Dugong and Cleaner Fish on Seagrass
Dugong and Cleaner Fish on Seagrass. David Peart/arabianEye/Getty Images

Seagrass is an angiosperm (flowering plant) that lives in a marine or brackish environment. Seagrasses grow in groups, forming seagrass beds or meadows. These plants provide important habitat for a variety of marine life. 

Seagrass Description

Seagrasses evolved around 100 million years ago from grass on land, thus they look similar to our terrestrial grasses. Seagrasses are submerged flowering plants that have leaves, roots, flowers and seeds.  Since they lack a strong stem or trunk, they are supported by the water. 

Seagrasses attach to the ocean bottom by thick roots and rhizomes, horizontal stems with shoots pointing upward and roots pointing downward. Their blade-leaves contain chloroplasts, which produce energy for the plant through photosynthesis.

Seagrasses Vs. Algae

Seagrasses may be confused with seaweeds (marine algae), but they are not. Seagrasses are vascular plants and reproduce by flowering and producing seeds. Marine algae are classified as protists (which also includes protozoans, prokaryotes, fungi and sponges), are relatively simple and reproduce using spores.

Seagrass Classification

There are about 50 species of true seagrasses worldwide. They are organized into the plant families Posidoniaceae, Zosteraceae, Hydrocharitaceae, and Cymodoceaceae.

Where Are Seagrasses Found?

Seagrasses are found in protected coastal waters such as bays, lagoons, and estuaries and in both temperate and tropical regions, on every continent except Antarctica. Seagrasses are sometimes found in patches, and these patches can expand to form huge seagrass beds or meadows. The beds can be made up of one species of seagrass or multiple species.

Seagrasses require lots of light, so the depths at which they occur in the ocean are limited by light availability. 

Why Are Seagrasses Important?

  • Seagrasses provide food and habitat for a variety of marine life (more on that below!).
  • They can stabilize the ocean bottom with their root systems, which gives greater protection from storms.
  • Seagrasses filter runoff and trap sediments and other small particles. This increases water clarity and the health of the marine environment. 
  • Seagrasses help boost local economies through supporting vibrant recreation opportunities.

Marine Life Found in Seagrass Beds

Seagrasses provide an important habitat to a number of organisms. Some use seagrass beds as nursery areas, others seek shelter there their whole lives. Larger animals such as manatees and sea turtles feed on animals that live in the seagrass beds.

Organisms that make the seagrass community their home include bacteria, fungi, algae; invertebrates such as conch, sea stars, sea cucumbers, corals, shrimp and lobsters; a variety of fish species including snapper, parrotfish, rays, and sharks; seabirds such as pelicans, cormorants and herons; sea turtles; and marine mammals such as manatees, dugongs and bottlenose dolphins.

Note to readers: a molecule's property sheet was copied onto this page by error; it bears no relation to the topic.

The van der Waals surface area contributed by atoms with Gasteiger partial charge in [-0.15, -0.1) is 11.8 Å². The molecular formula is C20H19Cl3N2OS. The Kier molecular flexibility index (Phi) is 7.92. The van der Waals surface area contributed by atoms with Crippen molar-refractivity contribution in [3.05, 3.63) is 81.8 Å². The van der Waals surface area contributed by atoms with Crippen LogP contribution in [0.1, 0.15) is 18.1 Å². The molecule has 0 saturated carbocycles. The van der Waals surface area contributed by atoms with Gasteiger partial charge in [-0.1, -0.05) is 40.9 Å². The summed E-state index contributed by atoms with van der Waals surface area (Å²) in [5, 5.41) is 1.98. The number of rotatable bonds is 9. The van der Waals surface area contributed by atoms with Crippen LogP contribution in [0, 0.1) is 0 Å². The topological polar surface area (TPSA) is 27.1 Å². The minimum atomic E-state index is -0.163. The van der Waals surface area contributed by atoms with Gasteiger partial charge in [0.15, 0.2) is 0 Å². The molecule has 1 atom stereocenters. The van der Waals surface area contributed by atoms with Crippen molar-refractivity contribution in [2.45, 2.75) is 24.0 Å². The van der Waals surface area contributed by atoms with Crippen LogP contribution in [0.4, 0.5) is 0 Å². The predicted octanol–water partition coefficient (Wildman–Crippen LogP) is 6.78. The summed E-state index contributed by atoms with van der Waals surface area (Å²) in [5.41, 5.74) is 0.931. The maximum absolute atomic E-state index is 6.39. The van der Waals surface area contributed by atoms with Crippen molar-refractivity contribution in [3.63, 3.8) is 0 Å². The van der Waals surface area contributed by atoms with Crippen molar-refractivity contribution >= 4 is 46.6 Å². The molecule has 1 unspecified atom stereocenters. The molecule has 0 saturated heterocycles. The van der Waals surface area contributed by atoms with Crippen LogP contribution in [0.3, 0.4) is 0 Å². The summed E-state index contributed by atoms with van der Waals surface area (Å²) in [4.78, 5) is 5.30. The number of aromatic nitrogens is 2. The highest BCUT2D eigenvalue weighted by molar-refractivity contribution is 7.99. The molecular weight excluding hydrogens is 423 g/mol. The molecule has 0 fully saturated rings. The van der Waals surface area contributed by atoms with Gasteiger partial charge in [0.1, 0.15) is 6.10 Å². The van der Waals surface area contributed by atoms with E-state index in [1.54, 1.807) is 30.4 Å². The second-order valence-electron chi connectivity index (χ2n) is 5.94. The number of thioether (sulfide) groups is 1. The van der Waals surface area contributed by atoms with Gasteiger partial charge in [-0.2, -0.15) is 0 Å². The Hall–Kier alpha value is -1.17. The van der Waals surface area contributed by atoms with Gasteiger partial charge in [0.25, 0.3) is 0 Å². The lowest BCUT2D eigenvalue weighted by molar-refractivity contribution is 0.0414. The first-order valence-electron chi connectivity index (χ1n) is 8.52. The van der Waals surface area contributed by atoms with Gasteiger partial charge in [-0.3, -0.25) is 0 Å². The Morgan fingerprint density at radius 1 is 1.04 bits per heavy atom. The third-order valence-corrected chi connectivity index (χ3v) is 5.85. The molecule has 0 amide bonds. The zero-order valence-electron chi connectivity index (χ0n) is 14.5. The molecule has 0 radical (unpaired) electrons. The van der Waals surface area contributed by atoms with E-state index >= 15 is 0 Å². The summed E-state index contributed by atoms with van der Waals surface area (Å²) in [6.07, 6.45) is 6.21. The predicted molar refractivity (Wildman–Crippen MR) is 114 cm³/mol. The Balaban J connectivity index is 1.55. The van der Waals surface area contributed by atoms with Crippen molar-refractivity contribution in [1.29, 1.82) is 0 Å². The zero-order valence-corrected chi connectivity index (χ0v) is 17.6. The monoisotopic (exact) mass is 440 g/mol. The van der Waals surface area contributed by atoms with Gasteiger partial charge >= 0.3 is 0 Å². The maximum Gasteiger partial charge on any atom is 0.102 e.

Threats to Seagrass Habitats

  • Natural threats to seagrasses include storms, climate changes such as floods and droughts affecting water salinity, disruption of seagrasses by small predators as they search for food, and grazing by animals such as sea turtles and manatees.
  • Human threats to seagrasses include dredging, boating, water quality degradation due to run-off, and shading of seagrasses by docks and boats.

References and Further Information:

  • Florida Museum of Natural History. 2008. ”Seagrasses”. (Online) Florida Museum of Natural History. Accessed November 12, 2008.
  • Florida Fish and Wildlife Conservation Commission. 2008. "Learn About Seagrasses." (Online). Florida Fish and Wildlife Conservation Commission Fish & Wildlife Research Institute. Accessed November 12, 2008.
  • Florida Fish and Wildlife Conservation Commission.  "Importance of Seagrass." Accessed November 16, 2015.
  • Florida Department of Environmental Protection. 2008. ”Seagrasses” (Online). Florida Department of Environmental Protection. Accessed November 12, 2008.
  • Seagrass.LI, Long Island’s Seagrass Conservation Website. 2008. ”What is Seagrass?” (Online). Cornell Cooperative Extension Marine Program. Accessed November 12, 2008.
  • Smithsonian Marine Station at Fort Pierce. Seagrass Habitats. Accessed November 16, 2015.
  • Smithsonian National Museum of Natural History. Seagrass and Seagrass Beds. Ocean Portal. Accessed November 16, 2015.
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Kennedy, Jennifer. "Seagrasses." ThoughtCo, Aug. 26, 2020, Kennedy, Jennifer. (2020, August 26). Seagrasses. Retrieved from Kennedy, Jennifer. "Seagrasses." ThoughtCo. (accessed March 22, 2023).